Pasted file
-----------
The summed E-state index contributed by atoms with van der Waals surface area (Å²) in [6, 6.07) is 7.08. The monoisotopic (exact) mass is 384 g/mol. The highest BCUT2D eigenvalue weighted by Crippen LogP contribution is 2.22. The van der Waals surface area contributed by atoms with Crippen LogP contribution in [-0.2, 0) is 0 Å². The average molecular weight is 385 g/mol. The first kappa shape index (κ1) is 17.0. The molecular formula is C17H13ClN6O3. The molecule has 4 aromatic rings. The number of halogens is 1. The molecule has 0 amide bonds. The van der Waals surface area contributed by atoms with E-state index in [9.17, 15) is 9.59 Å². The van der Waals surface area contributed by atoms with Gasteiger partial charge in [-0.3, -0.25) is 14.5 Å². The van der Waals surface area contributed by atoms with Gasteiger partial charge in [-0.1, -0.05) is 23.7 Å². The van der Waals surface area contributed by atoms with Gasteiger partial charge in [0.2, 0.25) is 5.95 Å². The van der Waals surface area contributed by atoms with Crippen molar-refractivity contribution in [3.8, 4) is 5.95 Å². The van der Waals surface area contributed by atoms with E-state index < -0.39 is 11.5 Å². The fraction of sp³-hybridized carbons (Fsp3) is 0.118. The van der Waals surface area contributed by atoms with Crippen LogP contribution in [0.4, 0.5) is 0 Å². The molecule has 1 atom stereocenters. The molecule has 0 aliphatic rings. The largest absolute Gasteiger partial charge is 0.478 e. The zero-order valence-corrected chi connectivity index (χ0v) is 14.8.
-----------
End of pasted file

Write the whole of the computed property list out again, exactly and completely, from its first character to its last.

The summed E-state index contributed by atoms with van der Waals surface area (Å²) in [6, 6.07) is 7.08. The monoisotopic (exact) mass is 384 g/mol. The highest BCUT2D eigenvalue weighted by Crippen LogP contribution is 2.22. The van der Waals surface area contributed by atoms with Crippen LogP contribution in [-0.2, 0) is 0 Å². The average molecular weight is 385 g/mol. The first kappa shape index (κ1) is 17.0. The molecular formula is C17H13ClN6O3. The molecule has 4 aromatic rings. The number of halogens is 1. The molecule has 0 amide bonds. The van der Waals surface area contributed by atoms with E-state index in [9.17, 15) is 9.59 Å². The van der Waals surface area contributed by atoms with Gasteiger partial charge in [-0.3, -0.25) is 14.5 Å². The van der Waals surface area contributed by atoms with Gasteiger partial charge in [-0.1, -0.05) is 23.7 Å². The van der Waals surface area contributed by atoms with Gasteiger partial charge in [0.2, 0.25) is 5.95 Å². The van der Waals surface area contributed by atoms with Crippen molar-refractivity contribution in [3.8, 4) is 5.95 Å². The van der Waals surface area contributed by atoms with E-state index < -0.39 is 11.5 Å². The fraction of sp³-hybridized carbons (Fsp3) is 0.118. The van der Waals surface area contributed by atoms with Crippen LogP contribution in [0.4, 0.5) is 0 Å². The molecule has 1 atom stereocenters. The molecule has 0 aliphatic rings. The largest absolute Gasteiger partial charge is 0.478 e. The zero-order valence-corrected chi connectivity index (χ0v) is 14.8.